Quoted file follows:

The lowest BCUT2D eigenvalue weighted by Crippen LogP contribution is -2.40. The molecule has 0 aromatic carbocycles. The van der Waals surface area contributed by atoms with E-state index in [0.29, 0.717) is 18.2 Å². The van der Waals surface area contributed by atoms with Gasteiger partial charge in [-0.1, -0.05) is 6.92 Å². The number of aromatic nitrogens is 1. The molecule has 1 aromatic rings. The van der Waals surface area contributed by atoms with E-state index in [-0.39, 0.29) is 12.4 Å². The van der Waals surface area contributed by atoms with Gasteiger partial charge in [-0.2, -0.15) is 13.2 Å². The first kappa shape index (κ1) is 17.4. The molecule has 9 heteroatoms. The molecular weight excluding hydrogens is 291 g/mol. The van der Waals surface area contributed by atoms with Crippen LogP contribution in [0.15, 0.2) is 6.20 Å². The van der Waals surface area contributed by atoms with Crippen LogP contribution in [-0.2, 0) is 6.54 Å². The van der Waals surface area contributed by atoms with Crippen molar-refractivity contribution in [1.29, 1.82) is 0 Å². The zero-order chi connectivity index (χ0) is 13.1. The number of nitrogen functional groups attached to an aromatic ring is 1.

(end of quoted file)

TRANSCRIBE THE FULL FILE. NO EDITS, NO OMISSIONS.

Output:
The lowest BCUT2D eigenvalue weighted by Crippen LogP contribution is -2.40. The molecule has 0 aromatic carbocycles. The van der Waals surface area contributed by atoms with E-state index in [0.29, 0.717) is 18.2 Å². The van der Waals surface area contributed by atoms with Gasteiger partial charge in [-0.1, -0.05) is 6.92 Å². The number of aromatic nitrogens is 1. The molecule has 1 aromatic rings. The van der Waals surface area contributed by atoms with E-state index in [-0.39, 0.29) is 12.4 Å². The van der Waals surface area contributed by atoms with Gasteiger partial charge in [-0.2, -0.15) is 13.2 Å². The first kappa shape index (κ1) is 17.4. The molecule has 9 heteroatoms. The molecular weight excluding hydrogens is 291 g/mol. The van der Waals surface area contributed by atoms with Crippen LogP contribution in [0.15, 0.2) is 6.20 Å². The van der Waals surface area contributed by atoms with Crippen LogP contribution in [-0.2, 0) is 6.54 Å². The van der Waals surface area contributed by atoms with Crippen molar-refractivity contribution in [1.29, 1.82) is 0 Å². The zero-order chi connectivity index (χ0) is 13.1. The number of nitrogen functional groups attached to an aromatic ring is 1.